Keep those leaves coming

Sow and harvest lettuce for a continuous supply.

Sow and harvest lettuce for a continuous supply.

Published Mar 16, 2024


Durban — Summer meals aren’t complete without a salad and if you plant your own lettuce, you can harvest so you have a plentiful supply.

These tips are from Granny Mouse Country House & Spa.

Sowing and planting: Lettuce is adaptable to many conditions, but likes it cool around 15°C to 18°C. Generally, better results will be obtained during the cooler months. Lettuce grows best in full sun, though excessive heat can cause it to bolt, or leaves to wilt.

Full summer sun is too hot and they should be grown under 30-40% shade cloth. Keep the top few centimetres of soil moist (a good mulch helps).

Lettuce is tolerant of a wide range of soils, but prefers well-drained, cool, loose soil with plentiful moisture and a pH 6.2 to 6.8. To encourage tender and tasty growth, make sure the soil is rich in organic compost matter.

Prepare beds by working in manure or compost and raking smooth. Seeds need light to germinate; sow at a very shallow depth by covering with a thin layer of growing medium.

Direct-seeding: Sow seeds 2-3mm deep, 2.5cm apart in rows. When plants have two or three true leaves, thin to 30cm spacings for crisphead varieties, 15 to 25cm for other types.

Transplants: Sow in seed trays 3 to 4 weeks before transplanting outside. Harden seedlings for 3-5 days before transplanting.

Growing: Use row covers or cloches to protect very early plantings from cold or young plants from insects and to shade crops in warmer weather.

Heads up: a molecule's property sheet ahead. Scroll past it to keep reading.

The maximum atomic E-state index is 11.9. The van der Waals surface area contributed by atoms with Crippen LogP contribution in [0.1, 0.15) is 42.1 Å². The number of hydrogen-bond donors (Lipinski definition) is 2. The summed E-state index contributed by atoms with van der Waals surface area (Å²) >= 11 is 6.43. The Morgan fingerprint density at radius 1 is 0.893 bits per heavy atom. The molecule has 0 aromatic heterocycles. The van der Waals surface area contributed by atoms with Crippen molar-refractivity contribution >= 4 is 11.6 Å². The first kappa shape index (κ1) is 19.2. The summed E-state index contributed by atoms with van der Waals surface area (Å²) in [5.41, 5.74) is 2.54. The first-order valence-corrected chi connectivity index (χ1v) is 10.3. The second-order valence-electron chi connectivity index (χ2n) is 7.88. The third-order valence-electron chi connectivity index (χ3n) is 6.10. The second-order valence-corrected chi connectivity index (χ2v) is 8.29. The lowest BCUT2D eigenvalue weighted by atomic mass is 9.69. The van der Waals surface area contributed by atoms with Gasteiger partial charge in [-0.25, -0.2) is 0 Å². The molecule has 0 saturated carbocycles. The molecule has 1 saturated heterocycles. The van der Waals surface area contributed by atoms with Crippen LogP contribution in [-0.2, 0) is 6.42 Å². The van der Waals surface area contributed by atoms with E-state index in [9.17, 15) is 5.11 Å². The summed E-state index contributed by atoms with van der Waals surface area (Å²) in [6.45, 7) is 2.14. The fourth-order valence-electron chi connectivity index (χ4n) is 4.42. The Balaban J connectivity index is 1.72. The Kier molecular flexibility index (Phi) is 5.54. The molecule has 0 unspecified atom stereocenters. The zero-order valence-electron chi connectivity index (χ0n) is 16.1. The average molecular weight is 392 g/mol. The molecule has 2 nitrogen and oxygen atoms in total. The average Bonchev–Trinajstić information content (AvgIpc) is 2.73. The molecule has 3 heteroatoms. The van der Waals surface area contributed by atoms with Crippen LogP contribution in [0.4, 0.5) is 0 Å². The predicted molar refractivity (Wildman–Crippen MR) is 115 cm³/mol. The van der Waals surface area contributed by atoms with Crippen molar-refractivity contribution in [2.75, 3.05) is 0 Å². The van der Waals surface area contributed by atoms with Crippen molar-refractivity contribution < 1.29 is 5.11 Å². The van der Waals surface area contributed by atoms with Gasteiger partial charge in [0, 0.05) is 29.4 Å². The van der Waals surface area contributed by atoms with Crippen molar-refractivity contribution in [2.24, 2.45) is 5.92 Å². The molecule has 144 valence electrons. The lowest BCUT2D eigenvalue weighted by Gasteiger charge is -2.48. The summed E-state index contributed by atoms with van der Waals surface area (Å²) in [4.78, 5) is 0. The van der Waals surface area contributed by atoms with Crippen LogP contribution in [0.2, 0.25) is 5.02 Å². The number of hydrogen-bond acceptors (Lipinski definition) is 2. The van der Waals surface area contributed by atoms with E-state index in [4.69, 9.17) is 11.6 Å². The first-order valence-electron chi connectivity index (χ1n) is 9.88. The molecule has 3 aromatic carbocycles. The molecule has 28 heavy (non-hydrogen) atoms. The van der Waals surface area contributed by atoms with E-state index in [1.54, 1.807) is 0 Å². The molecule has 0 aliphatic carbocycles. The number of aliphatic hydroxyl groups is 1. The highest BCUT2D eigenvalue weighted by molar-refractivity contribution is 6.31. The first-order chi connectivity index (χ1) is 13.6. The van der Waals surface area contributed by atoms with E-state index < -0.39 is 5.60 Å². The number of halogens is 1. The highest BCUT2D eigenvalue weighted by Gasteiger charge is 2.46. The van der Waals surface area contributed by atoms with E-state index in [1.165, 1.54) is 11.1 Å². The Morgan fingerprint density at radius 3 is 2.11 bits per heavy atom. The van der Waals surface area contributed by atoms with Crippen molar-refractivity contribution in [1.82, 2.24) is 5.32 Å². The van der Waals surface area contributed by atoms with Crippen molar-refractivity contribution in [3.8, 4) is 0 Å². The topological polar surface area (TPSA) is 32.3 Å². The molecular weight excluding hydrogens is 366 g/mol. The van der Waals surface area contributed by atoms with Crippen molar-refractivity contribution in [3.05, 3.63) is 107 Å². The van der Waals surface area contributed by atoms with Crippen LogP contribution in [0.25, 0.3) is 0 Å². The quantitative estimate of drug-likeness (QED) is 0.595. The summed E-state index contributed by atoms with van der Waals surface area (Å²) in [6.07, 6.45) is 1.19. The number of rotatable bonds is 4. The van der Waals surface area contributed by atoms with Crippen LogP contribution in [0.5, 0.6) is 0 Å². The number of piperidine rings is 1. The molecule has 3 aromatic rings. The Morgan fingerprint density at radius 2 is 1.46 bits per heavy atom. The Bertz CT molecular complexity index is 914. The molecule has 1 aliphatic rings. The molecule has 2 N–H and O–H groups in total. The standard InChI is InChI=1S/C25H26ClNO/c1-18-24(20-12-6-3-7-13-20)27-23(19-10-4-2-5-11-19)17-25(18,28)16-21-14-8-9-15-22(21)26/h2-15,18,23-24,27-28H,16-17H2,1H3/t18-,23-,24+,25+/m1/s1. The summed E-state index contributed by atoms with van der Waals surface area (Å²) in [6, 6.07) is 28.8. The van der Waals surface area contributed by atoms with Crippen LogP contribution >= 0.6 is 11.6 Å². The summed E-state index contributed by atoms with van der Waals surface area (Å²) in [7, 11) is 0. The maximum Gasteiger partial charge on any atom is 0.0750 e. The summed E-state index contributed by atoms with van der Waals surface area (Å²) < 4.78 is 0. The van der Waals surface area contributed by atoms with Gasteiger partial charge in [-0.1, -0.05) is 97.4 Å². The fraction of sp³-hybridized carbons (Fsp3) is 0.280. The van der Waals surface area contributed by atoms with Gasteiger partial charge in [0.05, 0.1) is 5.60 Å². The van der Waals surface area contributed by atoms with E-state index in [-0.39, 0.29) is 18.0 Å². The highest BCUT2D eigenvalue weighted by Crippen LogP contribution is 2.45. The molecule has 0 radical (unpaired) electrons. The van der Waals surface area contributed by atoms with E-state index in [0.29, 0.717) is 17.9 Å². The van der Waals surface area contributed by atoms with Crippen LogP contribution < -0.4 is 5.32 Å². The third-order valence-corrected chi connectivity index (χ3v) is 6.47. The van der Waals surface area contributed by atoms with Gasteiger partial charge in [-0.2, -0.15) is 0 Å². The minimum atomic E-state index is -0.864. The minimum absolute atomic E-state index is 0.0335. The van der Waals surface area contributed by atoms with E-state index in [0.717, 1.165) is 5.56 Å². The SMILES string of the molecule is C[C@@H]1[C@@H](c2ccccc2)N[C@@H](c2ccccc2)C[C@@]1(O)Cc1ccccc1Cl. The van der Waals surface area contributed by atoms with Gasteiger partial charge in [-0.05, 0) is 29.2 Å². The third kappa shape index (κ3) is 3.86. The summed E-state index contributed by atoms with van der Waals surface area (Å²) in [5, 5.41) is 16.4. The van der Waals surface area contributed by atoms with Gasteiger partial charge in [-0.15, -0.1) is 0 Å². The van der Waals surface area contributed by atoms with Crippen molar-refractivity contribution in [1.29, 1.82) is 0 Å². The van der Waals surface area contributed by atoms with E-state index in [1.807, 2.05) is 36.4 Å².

Make succession plantings every week or two, and grow several varieties with different maturity dates for a continuous supply. Locate plants where they will be partially shaded by taller nearby plants, latticework or other screens.

Harvesting: Many varieties of lettuce can be harvested as microgreens, baby greens, leaves, or the entire plant. Ideally, greens should be collected early in the day to prevent wilting.

Microgreens are usually harvested within 2 weeks after germination by cutting the entire plant just above the ground, once it is about 10cm tall.

Baby greens are harvested between 28 and 35 days after germination.

Looseleaf, butterhead and romaine types can be harvested as baby greens, while iceberg lettuce is not suitable.

Mature leaves can be harvested from all types of lettuce, except for iceberg, any time in the growing cycle, until a central stem begins to form.

Entire plants can be harvested in mid-development while the leaves are still plump and tender, but before a stem has started to form. Many varieties of looseleaf lettuce can be harvested numerous times during a single growing season. Leaf lettuce can be cut as soon as it is large enough to use, usually in 50 to 60 days from planting.

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